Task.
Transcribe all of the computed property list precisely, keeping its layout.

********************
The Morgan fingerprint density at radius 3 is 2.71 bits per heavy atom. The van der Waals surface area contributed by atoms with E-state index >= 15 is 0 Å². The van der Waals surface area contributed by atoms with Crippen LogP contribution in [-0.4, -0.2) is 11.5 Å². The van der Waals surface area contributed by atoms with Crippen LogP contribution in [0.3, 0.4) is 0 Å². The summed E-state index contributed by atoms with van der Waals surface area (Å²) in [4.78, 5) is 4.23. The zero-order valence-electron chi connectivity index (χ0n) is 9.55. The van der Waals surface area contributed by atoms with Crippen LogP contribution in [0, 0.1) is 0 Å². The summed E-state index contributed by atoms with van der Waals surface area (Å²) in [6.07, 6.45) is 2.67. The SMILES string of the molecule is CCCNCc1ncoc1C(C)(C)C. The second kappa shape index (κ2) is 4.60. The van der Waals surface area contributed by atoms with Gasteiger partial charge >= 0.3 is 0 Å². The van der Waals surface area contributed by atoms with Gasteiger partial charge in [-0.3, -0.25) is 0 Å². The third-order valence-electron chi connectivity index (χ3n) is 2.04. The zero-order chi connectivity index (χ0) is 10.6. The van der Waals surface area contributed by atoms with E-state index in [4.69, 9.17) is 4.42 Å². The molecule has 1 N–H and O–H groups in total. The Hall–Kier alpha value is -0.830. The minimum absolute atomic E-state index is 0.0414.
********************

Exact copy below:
The Morgan fingerprint density at radius 3 is 2.71 bits per heavy atom. The van der Waals surface area contributed by atoms with E-state index >= 15 is 0 Å². The van der Waals surface area contributed by atoms with Crippen LogP contribution in [-0.4, -0.2) is 11.5 Å². The van der Waals surface area contributed by atoms with Crippen LogP contribution in [0.3, 0.4) is 0 Å². The summed E-state index contributed by atoms with van der Waals surface area (Å²) in [4.78, 5) is 4.23. The zero-order valence-electron chi connectivity index (χ0n) is 9.55. The van der Waals surface area contributed by atoms with Crippen LogP contribution in [0, 0.1) is 0 Å². The summed E-state index contributed by atoms with van der Waals surface area (Å²) in [6.07, 6.45) is 2.67. The SMILES string of the molecule is CCCNCc1ncoc1C(C)(C)C. The second kappa shape index (κ2) is 4.60. The van der Waals surface area contributed by atoms with Gasteiger partial charge >= 0.3 is 0 Å². The van der Waals surface area contributed by atoms with Gasteiger partial charge in [-0.3, -0.25) is 0 Å². The third-order valence-electron chi connectivity index (χ3n) is 2.04. The zero-order chi connectivity index (χ0) is 10.6. The van der Waals surface area contributed by atoms with E-state index in [4.69, 9.17) is 4.42 Å². The molecule has 1 N–H and O–H groups in total. The Hall–Kier alpha value is -0.830. The minimum absolute atomic E-state index is 0.0414.